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I am trying to make use of boost::thread to perform "n" similar jobs. Of course, "n" in general could be exorbitantly high and so I want to restrict the number of simultaneously running threads to some small number m (say 8). I wrote something like the following, where I open 11 text files, four at a time using four threads.

I have a small class parallel (which upon invoking run() method would open an output file and write a line to it, taking in a int variable. The compilation goes smoothly and the program runs without any warning. The result however is not as expected. The files are created, but they are not always 11 in number. Does anyone know what's the mistake I am making?

Here's parallel.hpp:

 #include <fstream>
 #include <iostream>

 #include <boost/thread.hpp>

 class parallel{
 public:
    int m_start;

    parallel()
    {  }

    // member function
    void run(int start=2);
};

The parallel.cpp implementation file is

#include "parallel.hpp"

void parallel::run(int start){

    m_start = start;

    std::cout << "I am " << m_start << "! Thread # " 
          << boost::this_thread::get_id()
          << " work started!" << std::endl;

    std::string fname("test-");
    std::ostringstream buffer;
    buffer << m_start << ".txt";

    fname.append(buffer.str());

    std::fstream output;
    output.open(fname.c_str(), std::ios::out);

    output << "Hi, I am " << m_start << std::endl;

    output.close();

    std::cout << "Thread # " 
          << boost::this_thread::get_id()
          << " work finished!" << std::endl;
}

And the main.cpp:

 #include <iostream>
 #include <fstream>
 #include <string>

 #include <boost/thread.hpp>
 #include <boost/shared_ptr.hpp>

 #include "parallel.hpp"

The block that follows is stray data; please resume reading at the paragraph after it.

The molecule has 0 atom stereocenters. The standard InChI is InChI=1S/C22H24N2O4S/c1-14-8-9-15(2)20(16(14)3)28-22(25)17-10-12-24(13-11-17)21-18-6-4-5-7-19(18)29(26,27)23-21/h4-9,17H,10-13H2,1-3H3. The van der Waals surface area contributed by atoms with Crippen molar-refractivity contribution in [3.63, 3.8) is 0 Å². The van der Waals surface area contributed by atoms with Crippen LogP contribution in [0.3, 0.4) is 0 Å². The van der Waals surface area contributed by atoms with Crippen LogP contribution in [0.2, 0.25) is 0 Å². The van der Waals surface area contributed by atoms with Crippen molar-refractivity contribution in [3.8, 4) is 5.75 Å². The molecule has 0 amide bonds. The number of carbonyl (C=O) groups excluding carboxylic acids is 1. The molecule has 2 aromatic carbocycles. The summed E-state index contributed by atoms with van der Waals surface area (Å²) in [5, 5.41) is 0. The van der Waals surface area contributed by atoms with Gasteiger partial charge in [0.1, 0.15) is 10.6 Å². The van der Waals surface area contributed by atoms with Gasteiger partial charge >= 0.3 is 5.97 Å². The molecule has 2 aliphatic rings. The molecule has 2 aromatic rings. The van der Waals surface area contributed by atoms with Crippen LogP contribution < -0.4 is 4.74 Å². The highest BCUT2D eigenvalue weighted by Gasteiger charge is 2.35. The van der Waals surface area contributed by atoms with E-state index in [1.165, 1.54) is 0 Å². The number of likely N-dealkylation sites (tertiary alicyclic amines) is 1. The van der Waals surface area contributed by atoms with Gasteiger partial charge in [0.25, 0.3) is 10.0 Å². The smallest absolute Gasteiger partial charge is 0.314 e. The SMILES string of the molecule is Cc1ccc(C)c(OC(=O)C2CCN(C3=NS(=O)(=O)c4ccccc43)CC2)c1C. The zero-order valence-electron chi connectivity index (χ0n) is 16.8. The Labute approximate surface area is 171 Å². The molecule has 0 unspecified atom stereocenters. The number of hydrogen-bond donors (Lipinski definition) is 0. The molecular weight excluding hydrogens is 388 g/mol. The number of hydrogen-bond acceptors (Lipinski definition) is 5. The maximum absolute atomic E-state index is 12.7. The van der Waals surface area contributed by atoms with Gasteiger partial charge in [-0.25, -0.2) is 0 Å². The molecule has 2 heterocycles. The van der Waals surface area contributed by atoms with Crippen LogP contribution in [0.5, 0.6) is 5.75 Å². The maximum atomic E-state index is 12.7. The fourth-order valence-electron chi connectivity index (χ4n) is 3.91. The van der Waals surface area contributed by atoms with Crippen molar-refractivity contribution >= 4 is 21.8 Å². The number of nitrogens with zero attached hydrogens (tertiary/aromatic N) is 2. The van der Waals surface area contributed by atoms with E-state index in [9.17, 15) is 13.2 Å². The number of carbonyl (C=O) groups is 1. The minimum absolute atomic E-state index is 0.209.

int main(int argc, char* argv[]){

     std::cout << "main: startup!" << std::endl;
     std::cout << boost::thread::hardware_concurrency() << std::endl;

     parallel p;

     int populationSize(11), concurrency(3);

     // define concurrent thread group
     std::vector<boost::shared_ptr<boost::thread> > threads;

     // population one-by-one
     while(populationSize >= 0) {
         // concurrent threads
         for(int i = 0; i < concurrency; i++){
             // create a thread
             boost::shared_ptr<boost::thread>
             thread(new boost::thread(&parallel::run, &p, populationSize--));
             threads.push_back(thread);
         }    
         // run the threads
         for(int i =0; i < concurrency; i++)
             threads[i]->join();

         threads.clear();
     }

     return 0;
 }
share|improve this question
up vote 0 down vote accepted

You have a single parallel object with a single m_start member variable, which all threads access without any synchronization.

Update

This race condition seems to be a consequence of a design problem. It is unclear what an object of type parallel is meant to represent.

  • If it is meant to represent a thread, then one object should be allocated for each thread created. The program as posted has a single object and many threads.
  • If it is meant to represent a group of threads, then it should not keep data that belongs to individual threads.
share|improve this answer
    
is that true? For the files created definitely have distinct indices. – Nikhil J Joshi Apr 21 '12 at 19:40
    
I'm not sure what a file index is. Files have distinct names because the filesystem won't allow several files with identical names. – n.m. Apr 21 '12 at 19:51
    
no-no... my code requires to suffix that m_start after the baseName of "test-"... – Nikhil J Joshi Apr 21 '12 at 20:17
    
moreover, the does make the same files (filenames) again and again and the number of files created doesn't go up with each run... had that been the case with filesystem restriction – Nikhil J Joshi Apr 21 '12 at 20:18
    
Indeed your code appends m_start to test. The problem is that the value of m_start is undefined in any one thread, because it is written over by all other threads. – n.m. Apr 21 '12 at 20:27

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